Welcome to New This Week--the exciting blog which details the week's hottest new releases, points out which ones are worth purchasing and which are worth ignoring, and does so in a friendly, highly readable format.
While this week seems better than the norm--and seasonally, it's to be expected during this Back To School month--it does have one major failing.
But on the bright side: The playing field is level, and true quality can be our guide.
Pete Yorn & Scarlett Johansson: Break Up (Atco/Rhino) This unexpectedly delightful pairing teams Yorn, a respected singer/songwriter, with actress/singer Johansson, whose prior solo album of Tom Waits covers took a few critical blows unjustifiably, in my opinion, and comes up a complete winner. The duo harmonize well, Johansson sings in a slightly higher register than was the case on her last album, and the informality of the session--juiced by clever musical arrangements and excellent songs--completely clicks. Topped by an unexpected cover of Chris Bell of Big Star's "I Am The Cosmos" solo single, Break Up is an intelligent pairing, a great showcase for both Yorn and Johansson, and something created for love rather than money. That means it's good.
Big Star: Keep An Eye On The Sky (Rhino) Speaking of Big Star--the Memphis band of the '70s that's attained legendary status long, long after the fact--this deluxe 4-CD collection of tracks, mixes, demos and live performances showcases more "fresh" content than longtime fans ever thought might be possible. In the course of three albums, the band--featuring Alex Chilton, Chris Bell, Jody Stephens and Andy Hummell--crafted the roots of what would later be called power pop, showed extraordinary contemporary taste by covering the likes of Lou Reed, Loudon Wainwright III, Marc Bolan, Gram Parsons and Todd Rundgren in their scattered live shows, and generally were never less than impeccable. Cynics might expect this box set to be an exercise in record collector-fanboy excess, yet it's anything but.
Drake: So Far Gone (Cash Money) The arrival of this newly remixed mixtape by Drake, one of the brightest new stars in hip-hop, will surely set the stage for a larger career to come. Featuring guests Lil Wayne, Bun B and Trey Songz, the comparatively brief set includes "Best I Ever Had," "Housatlantavegas," and five additional tracks likely to compel the curious to check out what all the buzz is about.
Muse: The Resistance (Warner Bros.) Many people contend that Muse is Britain's finest band of the moment, and this new album won't be proving them wrong. Following a high-visibility slot on the MTV Video Music Awards show--in which they apparently opted to perform live rather than to track--this release is likely to be the one that brings the band the same superstar status Stateside that they already enjoy in most other civilized territories. Dynamic, well-played, well-sung music,
The Resistance showcases a premier band in its prime.
Nelly Furtado: Mi Plan (Universal Latino) It shouldn't surprise anyone who's seen singer Furtado's star rise on international levels that she'd go all out and do this--create a full new album completely sung in Spanish. Mi Plan--meaning "my plan" in English--boasts 11 tracks including first single "Manos al Aire" ("Hands In The Air"), is catchy, pop-filled, and in the words of one captivated Amazon consumer, "If you like Shakira, you'll love this." We'll have to catch the video.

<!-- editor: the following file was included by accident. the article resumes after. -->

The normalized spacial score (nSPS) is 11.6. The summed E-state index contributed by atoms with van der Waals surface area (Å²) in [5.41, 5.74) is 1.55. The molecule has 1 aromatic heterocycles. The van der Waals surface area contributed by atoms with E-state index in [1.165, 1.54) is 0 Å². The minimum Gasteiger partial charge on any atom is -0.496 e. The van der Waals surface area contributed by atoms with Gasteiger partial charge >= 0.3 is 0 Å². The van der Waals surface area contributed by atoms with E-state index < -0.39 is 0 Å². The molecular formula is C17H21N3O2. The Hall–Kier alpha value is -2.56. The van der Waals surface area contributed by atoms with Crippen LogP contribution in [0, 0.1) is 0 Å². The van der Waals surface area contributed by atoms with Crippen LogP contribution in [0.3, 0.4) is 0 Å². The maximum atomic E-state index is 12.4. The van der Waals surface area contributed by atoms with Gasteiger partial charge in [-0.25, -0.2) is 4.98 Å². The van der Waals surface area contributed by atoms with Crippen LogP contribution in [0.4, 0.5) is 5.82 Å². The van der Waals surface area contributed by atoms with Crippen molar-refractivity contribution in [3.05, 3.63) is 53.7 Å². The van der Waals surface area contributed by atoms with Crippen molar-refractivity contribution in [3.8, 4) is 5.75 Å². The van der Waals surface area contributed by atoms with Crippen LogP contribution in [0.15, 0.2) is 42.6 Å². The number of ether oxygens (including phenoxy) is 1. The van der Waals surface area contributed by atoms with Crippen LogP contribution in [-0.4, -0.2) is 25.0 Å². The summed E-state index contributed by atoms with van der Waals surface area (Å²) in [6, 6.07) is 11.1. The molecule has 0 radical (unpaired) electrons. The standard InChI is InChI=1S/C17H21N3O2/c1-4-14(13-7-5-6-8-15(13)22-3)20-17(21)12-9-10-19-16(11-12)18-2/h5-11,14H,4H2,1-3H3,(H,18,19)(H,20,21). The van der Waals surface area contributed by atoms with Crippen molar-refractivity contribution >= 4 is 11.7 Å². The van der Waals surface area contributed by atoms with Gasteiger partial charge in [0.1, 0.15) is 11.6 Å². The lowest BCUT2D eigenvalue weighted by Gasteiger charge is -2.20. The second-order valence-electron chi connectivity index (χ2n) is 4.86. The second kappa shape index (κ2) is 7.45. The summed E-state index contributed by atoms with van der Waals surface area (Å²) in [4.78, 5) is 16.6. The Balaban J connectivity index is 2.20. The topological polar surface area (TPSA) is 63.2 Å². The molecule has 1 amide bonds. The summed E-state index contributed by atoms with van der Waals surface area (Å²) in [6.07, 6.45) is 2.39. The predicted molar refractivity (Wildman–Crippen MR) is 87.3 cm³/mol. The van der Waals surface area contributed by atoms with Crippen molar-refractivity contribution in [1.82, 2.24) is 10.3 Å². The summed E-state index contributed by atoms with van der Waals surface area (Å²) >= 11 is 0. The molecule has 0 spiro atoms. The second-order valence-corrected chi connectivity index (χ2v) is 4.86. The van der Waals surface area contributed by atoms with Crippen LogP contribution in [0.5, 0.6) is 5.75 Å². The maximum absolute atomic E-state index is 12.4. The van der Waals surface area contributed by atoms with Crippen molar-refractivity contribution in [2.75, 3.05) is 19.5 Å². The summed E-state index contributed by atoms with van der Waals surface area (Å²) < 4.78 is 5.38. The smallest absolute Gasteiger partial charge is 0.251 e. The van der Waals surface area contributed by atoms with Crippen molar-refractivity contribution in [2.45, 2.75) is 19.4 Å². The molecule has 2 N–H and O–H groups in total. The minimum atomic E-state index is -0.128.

Kid Cudi: Man On The Moon: The End Of The Day (Dream On/G.O.O.D./Motown) Sure to be very well received, this new disc from the young artist who co-wrote four tracks on Kanye West's 808s And Heartbreak shows a disciplined sophistication that bodes well for his future. Featuring guest appearances by West, Snoop Dogg, Common, and--unexpectedly--Ratatat, the album includes his hit "Day 'N' Nite" and spotlights a wide array of sounds aiming to appeal to fans of a multitude of genres. Timely, well-performed stuff.
Porcupine Tree: The Incident (Roadrunner) An exciting new venture from one of the few bands out there playing "progressive rock" without sounding the least bit retro--and that's kind of an occupational hazard--The Incident features Brit band Porcupine Tree in top form. A 2-CD set, highlighted by a 55-minute, 14-segment "song" called "The Incident," the new disc is yet another triumph for band founder Steven Wilson--and will be enjoyed even by those who feel "prog rock" came and went years ago with Yes and Emerson, Lake & Palmer.
David Sylvian: Manafon (Samadhi Sound) Speaking of arty rock, you may find the latest album from David Sylvian--founder of former glam-band Japan, collaborator with Holger Czukay, Robert Fripp and Kenny Wheeler, and man who clearly has been following his private muse for over two decades--a thoroughly delightful listen. Low-keyed and often deliberately ambient, the album features musical contributions from ultra-hip UK free jazzers Evan Parker and Keith Rowe, an inner sleeve featuring a portrait of Sylvian holding a dead rabbit, and a lot of pensive, moody stuff. First rate.
Sunny Day Real Estate: Diary, LP2 (both Sub Pop) Two timely reissues from Sub Pop of the enormously influential--some call them the first Emo band--and now reunited Sunny Day Real Estate, these disc are remastered, surprisingly crisp, and, frankly, sound as if they might have been recorded last week. If these reach that younger segment of the audience who grew up loving Weezer but never actually heard Sunny Day Real Estate, things could get very interesting indeed.
John Mayall: Tough (Eagle) You've got to love this long-lived British bluesman if only because this new set is his 57th studio album. The music's tough and bluesy rock, and Mayall's voice has held up remarkably well--considering that he sounded like a 75-year-old man back on his very first album in 1965. Stay at it, newbie!